Joint statement on Labour Party election results

Joint statement from the Labour Representation Committee, Jewish Voice for Labour and Red Labour on party election results 4/4/2020

 

Keir Starmer’s election as leader of the Labour Party is a worrying outcome for all of us who were inspired by Jeremy Corbyn’s transformative vision. Starmer was the clear favourite of the right and centre of the party, and also the mainstream media. His appeal to the establishment, within the party and more widely, lies in their desire for Labour to return to the mythical middle ground, putting an end to a leftward shift they regard as an unfortunate blip in the modern history of the party.

Much was made of Starmer’s supposed left credentials, his ability to unify the party and rise “above factionalism.” However, while the recent articles in the Times and Mail may reflect the wish-lists of their owners rather than Starmer’s direct statements, they seem to indicate an intention to marginalise, if not drive out, the left. We must unite to resist this and show that the left in the party is a force to be reckoned with.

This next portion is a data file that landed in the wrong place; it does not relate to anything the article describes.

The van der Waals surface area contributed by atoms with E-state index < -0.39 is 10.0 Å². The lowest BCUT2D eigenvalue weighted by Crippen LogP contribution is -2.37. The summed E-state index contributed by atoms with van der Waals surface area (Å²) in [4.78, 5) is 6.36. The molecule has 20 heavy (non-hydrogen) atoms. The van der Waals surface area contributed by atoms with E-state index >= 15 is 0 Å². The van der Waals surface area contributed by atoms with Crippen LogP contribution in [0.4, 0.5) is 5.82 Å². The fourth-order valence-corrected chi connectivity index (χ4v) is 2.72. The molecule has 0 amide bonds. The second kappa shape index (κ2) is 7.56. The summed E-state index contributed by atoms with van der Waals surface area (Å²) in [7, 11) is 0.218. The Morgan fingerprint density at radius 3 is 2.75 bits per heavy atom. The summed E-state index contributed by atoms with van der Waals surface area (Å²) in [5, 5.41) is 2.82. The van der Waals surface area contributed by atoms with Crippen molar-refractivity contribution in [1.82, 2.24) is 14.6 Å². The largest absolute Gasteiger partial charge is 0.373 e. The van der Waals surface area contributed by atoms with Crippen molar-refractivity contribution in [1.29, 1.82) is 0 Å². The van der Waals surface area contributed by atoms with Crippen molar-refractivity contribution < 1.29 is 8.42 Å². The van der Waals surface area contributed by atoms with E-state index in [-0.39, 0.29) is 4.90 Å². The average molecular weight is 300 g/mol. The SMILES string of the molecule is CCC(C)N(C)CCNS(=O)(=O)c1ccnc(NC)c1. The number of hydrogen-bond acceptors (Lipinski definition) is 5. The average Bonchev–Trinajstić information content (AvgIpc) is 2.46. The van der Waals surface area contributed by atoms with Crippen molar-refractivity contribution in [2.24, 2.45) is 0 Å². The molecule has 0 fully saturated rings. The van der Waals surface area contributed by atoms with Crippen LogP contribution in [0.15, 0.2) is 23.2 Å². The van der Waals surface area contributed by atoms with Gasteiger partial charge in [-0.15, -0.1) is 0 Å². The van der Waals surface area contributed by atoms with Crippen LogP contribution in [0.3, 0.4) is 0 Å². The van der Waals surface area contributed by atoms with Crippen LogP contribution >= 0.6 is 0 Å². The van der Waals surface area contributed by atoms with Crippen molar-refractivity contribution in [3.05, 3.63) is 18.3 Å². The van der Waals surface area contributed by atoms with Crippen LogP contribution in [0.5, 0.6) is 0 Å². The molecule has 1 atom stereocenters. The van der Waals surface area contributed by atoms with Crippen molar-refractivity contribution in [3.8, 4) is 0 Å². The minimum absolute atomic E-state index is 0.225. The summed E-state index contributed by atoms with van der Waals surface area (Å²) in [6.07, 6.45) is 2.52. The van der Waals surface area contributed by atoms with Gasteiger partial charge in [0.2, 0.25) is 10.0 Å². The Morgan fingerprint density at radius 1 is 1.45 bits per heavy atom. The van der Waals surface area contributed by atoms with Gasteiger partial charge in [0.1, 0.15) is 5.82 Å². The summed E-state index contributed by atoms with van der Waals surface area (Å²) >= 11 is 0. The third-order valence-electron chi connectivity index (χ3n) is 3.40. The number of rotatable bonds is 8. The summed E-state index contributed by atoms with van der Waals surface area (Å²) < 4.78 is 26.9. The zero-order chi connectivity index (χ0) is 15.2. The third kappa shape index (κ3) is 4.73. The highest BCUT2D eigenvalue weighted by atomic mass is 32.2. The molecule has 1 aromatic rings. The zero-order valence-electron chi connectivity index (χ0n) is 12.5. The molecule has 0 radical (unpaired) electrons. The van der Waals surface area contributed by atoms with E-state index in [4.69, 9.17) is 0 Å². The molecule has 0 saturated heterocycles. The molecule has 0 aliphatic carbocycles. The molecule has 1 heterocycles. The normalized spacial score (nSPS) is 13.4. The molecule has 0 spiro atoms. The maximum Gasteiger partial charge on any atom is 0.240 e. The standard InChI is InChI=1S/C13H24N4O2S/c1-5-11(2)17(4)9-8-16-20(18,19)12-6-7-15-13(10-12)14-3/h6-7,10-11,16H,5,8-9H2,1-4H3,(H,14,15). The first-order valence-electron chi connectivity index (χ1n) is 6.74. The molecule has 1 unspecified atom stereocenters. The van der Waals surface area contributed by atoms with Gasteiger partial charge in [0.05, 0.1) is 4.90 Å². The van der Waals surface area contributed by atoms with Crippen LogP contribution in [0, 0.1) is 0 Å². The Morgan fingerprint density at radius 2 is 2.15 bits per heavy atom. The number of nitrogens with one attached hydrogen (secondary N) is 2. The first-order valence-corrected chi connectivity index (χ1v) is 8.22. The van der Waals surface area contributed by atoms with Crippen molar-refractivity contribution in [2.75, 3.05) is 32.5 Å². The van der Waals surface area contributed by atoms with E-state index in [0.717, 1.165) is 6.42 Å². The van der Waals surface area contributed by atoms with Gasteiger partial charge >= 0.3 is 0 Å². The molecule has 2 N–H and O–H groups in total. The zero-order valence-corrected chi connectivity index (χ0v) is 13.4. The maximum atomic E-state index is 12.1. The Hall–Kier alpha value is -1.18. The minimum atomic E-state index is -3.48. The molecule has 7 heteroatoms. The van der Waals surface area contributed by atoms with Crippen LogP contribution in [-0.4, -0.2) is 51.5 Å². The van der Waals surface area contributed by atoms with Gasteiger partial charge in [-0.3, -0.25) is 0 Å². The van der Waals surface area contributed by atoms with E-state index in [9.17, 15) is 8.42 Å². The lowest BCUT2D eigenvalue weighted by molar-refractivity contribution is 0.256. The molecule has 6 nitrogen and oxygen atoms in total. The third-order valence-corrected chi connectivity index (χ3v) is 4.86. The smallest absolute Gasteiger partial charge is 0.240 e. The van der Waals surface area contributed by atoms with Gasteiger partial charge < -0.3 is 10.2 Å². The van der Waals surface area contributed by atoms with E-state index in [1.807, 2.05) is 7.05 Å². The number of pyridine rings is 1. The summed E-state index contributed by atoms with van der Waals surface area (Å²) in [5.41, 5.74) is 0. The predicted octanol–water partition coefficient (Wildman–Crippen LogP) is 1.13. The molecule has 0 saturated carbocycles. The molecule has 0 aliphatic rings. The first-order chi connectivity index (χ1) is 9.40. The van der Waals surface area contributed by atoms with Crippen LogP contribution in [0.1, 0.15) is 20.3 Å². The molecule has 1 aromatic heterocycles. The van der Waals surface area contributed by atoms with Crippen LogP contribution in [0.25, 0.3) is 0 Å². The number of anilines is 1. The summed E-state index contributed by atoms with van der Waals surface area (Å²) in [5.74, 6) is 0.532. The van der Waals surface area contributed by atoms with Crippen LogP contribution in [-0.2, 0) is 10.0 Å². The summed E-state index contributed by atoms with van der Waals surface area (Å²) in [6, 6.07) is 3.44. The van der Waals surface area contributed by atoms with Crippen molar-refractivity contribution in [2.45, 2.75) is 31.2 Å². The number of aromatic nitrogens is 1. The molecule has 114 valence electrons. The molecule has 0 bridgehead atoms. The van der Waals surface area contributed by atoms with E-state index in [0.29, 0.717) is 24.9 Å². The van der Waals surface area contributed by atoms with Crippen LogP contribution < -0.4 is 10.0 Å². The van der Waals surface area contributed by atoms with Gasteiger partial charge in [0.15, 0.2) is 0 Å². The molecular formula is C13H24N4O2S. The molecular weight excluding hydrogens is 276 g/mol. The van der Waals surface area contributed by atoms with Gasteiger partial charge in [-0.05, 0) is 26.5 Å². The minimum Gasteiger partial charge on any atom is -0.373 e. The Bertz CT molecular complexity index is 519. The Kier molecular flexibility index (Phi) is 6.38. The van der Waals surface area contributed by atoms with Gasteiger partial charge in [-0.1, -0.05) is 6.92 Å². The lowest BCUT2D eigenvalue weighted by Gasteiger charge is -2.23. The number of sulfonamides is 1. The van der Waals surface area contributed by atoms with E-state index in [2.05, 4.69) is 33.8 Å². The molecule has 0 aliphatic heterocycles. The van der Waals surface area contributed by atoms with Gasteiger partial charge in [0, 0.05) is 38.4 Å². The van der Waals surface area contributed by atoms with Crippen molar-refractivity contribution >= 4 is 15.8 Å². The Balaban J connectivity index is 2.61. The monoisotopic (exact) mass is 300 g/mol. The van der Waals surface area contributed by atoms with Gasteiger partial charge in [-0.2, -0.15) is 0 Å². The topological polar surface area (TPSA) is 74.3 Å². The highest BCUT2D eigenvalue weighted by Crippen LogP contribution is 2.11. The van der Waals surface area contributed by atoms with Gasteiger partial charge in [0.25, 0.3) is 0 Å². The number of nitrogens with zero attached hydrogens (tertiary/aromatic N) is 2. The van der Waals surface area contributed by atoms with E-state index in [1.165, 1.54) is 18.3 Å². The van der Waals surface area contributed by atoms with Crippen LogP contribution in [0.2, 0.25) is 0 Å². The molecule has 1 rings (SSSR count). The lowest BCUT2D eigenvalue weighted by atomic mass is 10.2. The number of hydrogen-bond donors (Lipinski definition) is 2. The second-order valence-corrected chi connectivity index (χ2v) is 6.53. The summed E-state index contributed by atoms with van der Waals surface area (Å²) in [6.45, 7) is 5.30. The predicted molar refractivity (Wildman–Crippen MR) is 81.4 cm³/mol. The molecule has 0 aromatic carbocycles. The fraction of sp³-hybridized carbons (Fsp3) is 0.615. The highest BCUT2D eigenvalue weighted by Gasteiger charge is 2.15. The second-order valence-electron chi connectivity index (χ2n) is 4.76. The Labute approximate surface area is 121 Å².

We supported Rebecca Long-Bailey in her bid for the leadership, despite her regrettable acceptance of demands from the Board of Deputies which entail surrendering the party’s independence in determining who is entitled to membership and what views they may hold. Richard Burgon was the only candidate to stand firm on this issue. That only 27 percent of votes went to Rebecca Long-Bailey reflects the defection of some on the left to Starmer’s camp as well as weaknesses in her campaign.

Those of us who embraced Burgon’s principled stance in the deputy leadership contest now have the responsibility of forming the bedrock for re-building the left in the coming months.

The by-elections for the NEC were rendered almost farcical by the suspension in mid-campaign of five candidates, all on the left and three of them BAME. This move by the party bureaucracy gave the clear impression of intent to prevent those left candidates who were gathering support at the nominations stage from appearing on the ballot paper.